104 2008 (2) SACR 252. The accused was charged with a number of counts of fraud and theft in connection with the delivery of medical supplies to the Department of Health and Welfare in the Eastern Cape. The problem arose when the state relied on the evidence of computer printouts which constituted necessary evidence to prove the fraudulent actions. The accused objected to the admissibility of such print-outs as the ECT had not come into operation at the time of the commission of the offence. The court found that since the documents in question were admissible in terms of the existing law, it was unnecessary to make a finding on the retrospective application of the ECT.

    105 It should be noted that s 3 gives the court a discretion to admit hearsay evidence if it is in the interests of justice.

    106 S 34 requires documents to be made by a person (in terms of Civil Proceedings Evidence Act 25 of 1965). It was clear from the evidence that the computer was used as a tool with respect to exhibits D1 to D4. Although printed on a computer, the exhibits were signed by a functionary as envisaged by s 34(4). Therefore, this was 'made' by a functionary as envisaged by s 34(1). The court held that exhibits D5-D9 did not comply with the requirements of s 34 as these exhibits were not 'made' by a functionary.

    107 It should be noted that s 221 deals with the admissibility of certain trade or business records provided that certain conditions are met. The court found that the print-outs were documents and they fell within the category of a record relating to a trade or business. The statements the state sought to introduce in exhibits D1-D4 had been obtained from persons who had personal knowledge of their contents, whilst the information in these statements had been sorted out and collated by a computer to produce exhibits D5-D9.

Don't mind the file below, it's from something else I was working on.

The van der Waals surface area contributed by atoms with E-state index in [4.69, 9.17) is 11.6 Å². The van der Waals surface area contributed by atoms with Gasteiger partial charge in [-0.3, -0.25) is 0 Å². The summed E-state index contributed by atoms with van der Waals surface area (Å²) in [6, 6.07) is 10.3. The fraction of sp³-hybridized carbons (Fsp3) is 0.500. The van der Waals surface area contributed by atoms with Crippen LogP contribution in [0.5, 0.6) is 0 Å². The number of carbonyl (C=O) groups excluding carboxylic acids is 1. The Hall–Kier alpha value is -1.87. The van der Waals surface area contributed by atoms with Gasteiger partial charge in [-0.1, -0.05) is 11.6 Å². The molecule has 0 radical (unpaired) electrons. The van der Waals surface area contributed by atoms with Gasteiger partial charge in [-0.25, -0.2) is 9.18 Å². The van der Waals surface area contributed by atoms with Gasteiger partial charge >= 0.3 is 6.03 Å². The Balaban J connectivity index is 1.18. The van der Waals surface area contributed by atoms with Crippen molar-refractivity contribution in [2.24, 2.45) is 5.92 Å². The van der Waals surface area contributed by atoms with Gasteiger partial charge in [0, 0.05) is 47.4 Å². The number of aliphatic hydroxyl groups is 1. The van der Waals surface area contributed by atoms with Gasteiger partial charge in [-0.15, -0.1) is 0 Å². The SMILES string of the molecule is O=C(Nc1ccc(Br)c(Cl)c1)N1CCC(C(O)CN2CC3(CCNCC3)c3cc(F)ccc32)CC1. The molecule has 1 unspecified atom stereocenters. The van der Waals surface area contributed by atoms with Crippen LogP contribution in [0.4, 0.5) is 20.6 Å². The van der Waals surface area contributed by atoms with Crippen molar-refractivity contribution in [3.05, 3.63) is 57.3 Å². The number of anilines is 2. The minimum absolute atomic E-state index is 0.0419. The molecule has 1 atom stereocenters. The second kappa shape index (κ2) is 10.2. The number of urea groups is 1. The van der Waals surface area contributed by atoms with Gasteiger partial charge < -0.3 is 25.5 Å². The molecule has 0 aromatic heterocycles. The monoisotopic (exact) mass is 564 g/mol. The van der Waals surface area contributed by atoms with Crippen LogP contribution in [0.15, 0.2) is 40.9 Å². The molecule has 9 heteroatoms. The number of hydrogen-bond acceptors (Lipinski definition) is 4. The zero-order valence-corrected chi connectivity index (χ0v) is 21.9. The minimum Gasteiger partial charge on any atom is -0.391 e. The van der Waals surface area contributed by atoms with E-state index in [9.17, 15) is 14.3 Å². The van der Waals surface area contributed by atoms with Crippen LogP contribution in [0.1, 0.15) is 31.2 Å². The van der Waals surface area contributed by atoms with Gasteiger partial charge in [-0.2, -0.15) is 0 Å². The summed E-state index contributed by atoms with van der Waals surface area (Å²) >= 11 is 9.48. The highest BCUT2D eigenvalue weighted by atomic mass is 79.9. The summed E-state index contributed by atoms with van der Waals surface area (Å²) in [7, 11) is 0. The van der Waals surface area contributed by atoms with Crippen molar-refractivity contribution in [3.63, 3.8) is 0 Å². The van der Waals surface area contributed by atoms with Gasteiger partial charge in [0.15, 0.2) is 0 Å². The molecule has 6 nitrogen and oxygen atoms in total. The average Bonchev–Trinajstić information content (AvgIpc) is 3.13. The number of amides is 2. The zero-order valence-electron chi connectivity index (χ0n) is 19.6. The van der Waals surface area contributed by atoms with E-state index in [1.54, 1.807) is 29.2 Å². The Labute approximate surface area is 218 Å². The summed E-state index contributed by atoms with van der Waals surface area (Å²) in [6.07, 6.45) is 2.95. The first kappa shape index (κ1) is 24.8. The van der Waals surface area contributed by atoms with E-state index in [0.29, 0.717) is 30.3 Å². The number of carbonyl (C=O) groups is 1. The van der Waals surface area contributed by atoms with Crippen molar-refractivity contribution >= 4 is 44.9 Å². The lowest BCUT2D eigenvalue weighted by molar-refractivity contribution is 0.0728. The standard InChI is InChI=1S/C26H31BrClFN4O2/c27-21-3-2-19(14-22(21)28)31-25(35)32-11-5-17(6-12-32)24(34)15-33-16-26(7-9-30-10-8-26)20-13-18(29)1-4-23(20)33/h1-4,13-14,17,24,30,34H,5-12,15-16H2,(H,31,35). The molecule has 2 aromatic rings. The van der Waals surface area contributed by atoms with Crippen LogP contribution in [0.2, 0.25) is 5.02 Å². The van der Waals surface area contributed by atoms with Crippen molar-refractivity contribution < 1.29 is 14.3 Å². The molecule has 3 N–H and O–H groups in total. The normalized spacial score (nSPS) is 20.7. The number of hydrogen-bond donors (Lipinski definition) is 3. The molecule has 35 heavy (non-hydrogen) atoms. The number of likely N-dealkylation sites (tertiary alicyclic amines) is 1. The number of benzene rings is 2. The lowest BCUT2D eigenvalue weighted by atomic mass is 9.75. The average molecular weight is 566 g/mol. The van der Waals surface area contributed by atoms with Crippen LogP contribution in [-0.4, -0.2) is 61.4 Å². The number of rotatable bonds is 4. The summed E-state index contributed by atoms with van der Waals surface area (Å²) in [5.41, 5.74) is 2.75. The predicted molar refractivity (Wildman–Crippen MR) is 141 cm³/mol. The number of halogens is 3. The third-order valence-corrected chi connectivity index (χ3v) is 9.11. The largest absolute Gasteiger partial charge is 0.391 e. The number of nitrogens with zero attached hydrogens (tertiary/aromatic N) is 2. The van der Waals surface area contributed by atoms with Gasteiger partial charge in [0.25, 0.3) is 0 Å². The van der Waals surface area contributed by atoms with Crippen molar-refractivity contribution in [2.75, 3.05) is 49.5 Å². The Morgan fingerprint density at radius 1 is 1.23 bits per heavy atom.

108 For further discussion about the case see Van der Merwe et al (n 77) 121-123, where Professor Van der Merwe lauds the court's progressive approach. Van der Merwe's comments are supported.

    109 See inter alia Anon 2007 www.crime-research.org/ and Herselman and Warren 2004 www.dealin.edu.au/ It is advocated in the latter article that South Africa should learn from and apply the Organisation for Economic Co-operation and Development (OECD) guidelines (2002) to safeguard businesses against cybercrime.

    110 The major banks such as Absa, Standard Bank and First National Bank have confirmed breach of their clients' accounts by phishing schemes during 2007. See Anon 2007 www.iol.co.za/ Also see Van der Merwe et al (n 77) 66-67 for further discussion about the vulnerability of South African banks.

    111 The so-called '419' swindle is named after the article in the Nigerian penal code which outlaws it.

    112 It involved a Vodacom employee who was working with a syndicate to intercept SMS notifications from banks to their customers. It has been reported that about R 7-million was siphoned off from customers' accounts as result of this scam. See Chelemu 2009 The Times 6.

    113 SABRIC was established in 2002 as a wholly-owned subsidiary of the Banking Association. Its key stakeholders are the four major South African banks, namely, Standard Bank, Nedbank, Absa and First National Bank. For further information, see SABRIC 2009 www.sabric.co.za.

    114 See Anon 2007 it-online.co.za/; Anon 2009 www.ib.com/ The latter article commends the actions of the SA government in reducing software piracy.

    115 See SALRC Discussion Paper 109. It should be noted that information protection relates to the protection of a person's right to privacy. The right to privacy is protected in terms of s 14 of the Constitution. The Protection of Personal Information Bill is regarded as a mechanism for the protection of the right to information protection and will be enacted at some time during 2009.